By Julian Hattem - 01/08/14 06:00 AM EST
The online review site Yelp is seeking clout in Washington to match its growing influence in Silicon Valley.
The company made a splash by hiring a former staffer to House Oversight Committee Chairman Darrell Issa (R-Calif.) as its first ever in-house lobbyist and followed it up by forming a political action committee to funnel donations to candidates.
“I think it’s a sign that Yelp has reached a point in its growth where it needs to start paying attention to its unique policy issues,” said Eric Goldman, a law professor at Santa Clara University and head of the school’s High Tech Law Institute.
“Paying attention to the inside-the-Beltway activities is pretty low on the priority list of most Silicon Valley companies. So it’s a sign that Yelp got to the point where paying attention to D.C. had emerged high enough on its priority list,” he said.
Yelp has more than 100 million monthly users and is worth more than $4 billion but so far has been less politically active than heavyweights like Facebook or Google, which have fielded lobbying teams in Washington for years.
Unlike other sites that specialize in user-generated content, Yelp’s business depends entirely on allowing its users to write reviews, especially negative ones, of businesses. That means the company needs to protect its users from businesses that want to protect their reputation online.
Facebook, for instance, also publishes reviews of other businesses, “but that gets washed away by all the other content on its site,” Goldman said. “Whereas for Yelp, if its consumers lost their ability to post negative reviews, Yelp wouldn’t function properly.”
One of the top priorities for Yelp’s new lobbyist, Laurent Crenshaw, is defending a law that protects some websites from liability, when they publish users’ posts.
Section 230 of the Communications Decency Act gives Yelp the ability to host negative reviews without coming under fire for libel claims, providing a safeguard against costly court battles.
It “allows [user-generated content] sites like Yelp to exist and provide our service to consumers and small businesses without the threat of cost-prohibitive litigation over user content,” Yelp spokeswoman Rachel Walker told The Hill in an email.
The website is also lobbying for the creation of a federal law restricting strategic lawsuits against public participation (SLAPP). An anti-SLAPP law would limit burdensome and harassing lawsuits, supporters say.
“SLAPP filers don’t go to court to seek justice, but instead, to silence, intimidate, and harass those who disagree with them. SLAPPs are effective because even a meritless lawsuit can take years and many thousands of dollars to defend,” Evan Mascagni, legislative assistant with the California-based Public Participation Project, wrote in an email.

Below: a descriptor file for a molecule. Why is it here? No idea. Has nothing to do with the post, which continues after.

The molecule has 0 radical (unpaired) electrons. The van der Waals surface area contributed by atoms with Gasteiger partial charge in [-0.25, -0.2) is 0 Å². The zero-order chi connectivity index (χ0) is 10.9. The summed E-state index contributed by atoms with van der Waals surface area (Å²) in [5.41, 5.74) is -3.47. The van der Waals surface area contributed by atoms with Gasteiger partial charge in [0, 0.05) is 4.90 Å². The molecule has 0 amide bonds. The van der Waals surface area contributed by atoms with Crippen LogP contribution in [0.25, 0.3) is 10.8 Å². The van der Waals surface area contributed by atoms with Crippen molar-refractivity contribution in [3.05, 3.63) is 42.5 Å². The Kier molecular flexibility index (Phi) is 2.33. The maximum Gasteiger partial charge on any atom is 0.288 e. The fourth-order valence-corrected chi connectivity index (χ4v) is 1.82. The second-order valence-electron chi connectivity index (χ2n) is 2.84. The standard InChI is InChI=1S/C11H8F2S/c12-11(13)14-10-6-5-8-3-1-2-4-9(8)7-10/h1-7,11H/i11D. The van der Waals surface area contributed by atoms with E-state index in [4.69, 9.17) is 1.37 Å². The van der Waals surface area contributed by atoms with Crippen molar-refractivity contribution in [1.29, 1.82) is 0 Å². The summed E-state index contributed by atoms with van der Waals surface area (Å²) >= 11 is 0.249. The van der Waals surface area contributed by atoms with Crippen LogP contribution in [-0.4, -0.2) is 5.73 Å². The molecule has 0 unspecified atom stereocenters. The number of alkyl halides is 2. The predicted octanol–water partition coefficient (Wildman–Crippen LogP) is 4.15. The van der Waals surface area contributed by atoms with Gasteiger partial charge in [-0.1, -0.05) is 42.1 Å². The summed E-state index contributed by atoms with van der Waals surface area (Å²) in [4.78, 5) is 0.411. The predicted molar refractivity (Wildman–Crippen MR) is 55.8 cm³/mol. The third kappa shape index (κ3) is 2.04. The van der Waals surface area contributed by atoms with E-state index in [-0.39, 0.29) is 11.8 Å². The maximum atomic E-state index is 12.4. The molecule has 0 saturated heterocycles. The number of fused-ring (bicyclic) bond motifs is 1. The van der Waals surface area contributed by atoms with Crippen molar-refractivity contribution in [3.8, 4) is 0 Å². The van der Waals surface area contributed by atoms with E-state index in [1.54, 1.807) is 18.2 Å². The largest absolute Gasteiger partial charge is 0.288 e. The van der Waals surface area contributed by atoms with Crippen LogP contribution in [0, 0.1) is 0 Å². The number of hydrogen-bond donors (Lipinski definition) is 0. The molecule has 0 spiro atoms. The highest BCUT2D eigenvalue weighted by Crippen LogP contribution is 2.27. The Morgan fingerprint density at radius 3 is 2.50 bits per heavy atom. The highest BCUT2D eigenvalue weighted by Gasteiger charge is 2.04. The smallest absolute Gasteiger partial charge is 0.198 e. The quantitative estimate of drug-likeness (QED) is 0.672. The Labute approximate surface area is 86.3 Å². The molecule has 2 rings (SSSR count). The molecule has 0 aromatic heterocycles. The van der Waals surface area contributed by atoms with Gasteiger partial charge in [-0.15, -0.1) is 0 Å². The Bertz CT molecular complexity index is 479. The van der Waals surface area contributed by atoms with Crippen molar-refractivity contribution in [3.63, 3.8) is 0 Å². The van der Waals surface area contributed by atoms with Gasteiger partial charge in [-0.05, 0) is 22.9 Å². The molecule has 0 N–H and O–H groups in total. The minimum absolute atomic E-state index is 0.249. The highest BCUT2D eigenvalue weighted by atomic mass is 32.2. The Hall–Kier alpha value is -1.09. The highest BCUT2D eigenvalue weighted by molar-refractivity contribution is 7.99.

“Federal anti-SLAPP legislation would allow providers of interactive computer services like Yelp to get SLAPPs dismissed quickly and relatively easily, and get an order requiring the plaintiff to pay their attorney’s fees.”
So far, 28 states and the District of Columbia have enacted anti-SLAPP legislation on their own, but the Public Participation Project is working to get a national bill introduced in this session of Congress, Mascagni said.
Yelp is also pressing for new laws to limit “patent trolls,” which tech firms say buy up patent rights and take legal action against companies that use similar technology.
Supporters of reform argue that these companies often never produce a product while threatening lengthy and expensive lawsuits in order to extract licensing fees.
“Yelp has been a victim of patent trolls and we strongly support reform in this area and seek to add our voice, perspective and experience to the effort,” Walker wrote.
But not everyone agrees that a patent trolls are a problem.
Officials at Intellectual Ventures, one of the top patent owners in the U.S., worry that legislative efforts trying to limit patent trolls are misplaced and could end up hurting small inventors.
Anecdotal evidence, not numbers, are driving the conversation, said chief policy counsel Russ Merbeth.
“There’s very little data available on the extent of this problem, and to bring out the cannons of legislation to address something that nobody can actually put a real hard number on seems kind of premature,” he said.
So far, the tech industry’s arguments have been winning out.
In December, the House overwhelmingly passed Judiciary Committee Chairman Bob Goodlatte’s (R-Va.) Innovation Act, which aims to rein in patent trolls. The bill would require patent lawsuits to be more specific about why a company is being sued and requires rights owners to be more transparent.
In the upper chamber, Sens. Patrick Leahy (D-Vt.) and Mike Lee (R-Utah) introduced a bill in November that would also seek to make patent ownership more transparent and limit trolling.
Yelp is also diving into the D.C. money game with its PAC for political donations. The company filed papers with the Federal Election Commission in late December to get the operation up and running.
Walker, the company spokeswoman, declined to comment on the candidates that the PAC would support, but chief executive Jeremy Stoppelman has been a strong supporter of Democrats in recent years.
Ahead of the 2012 election, Stoppelman donated more than $71,000 to President Obama’s reelection campaign, the Democratic National Committee and state Democratic parties, according to data compiled by the Center for Responsive Politics.
It’s possible that Yelp will take a cue from other Silicon Valley companies that have made a point of contributing to Republicans despite the liberal leanings of top executives.
But regardless of how the PAC operates, Yelp’s influence on Capitol Hill is nearly certain to increase.
“Bottom line: Washington is dealing with important issues that can affect our company and our users, and the time is right for us to have a seat at the table,” Walker said.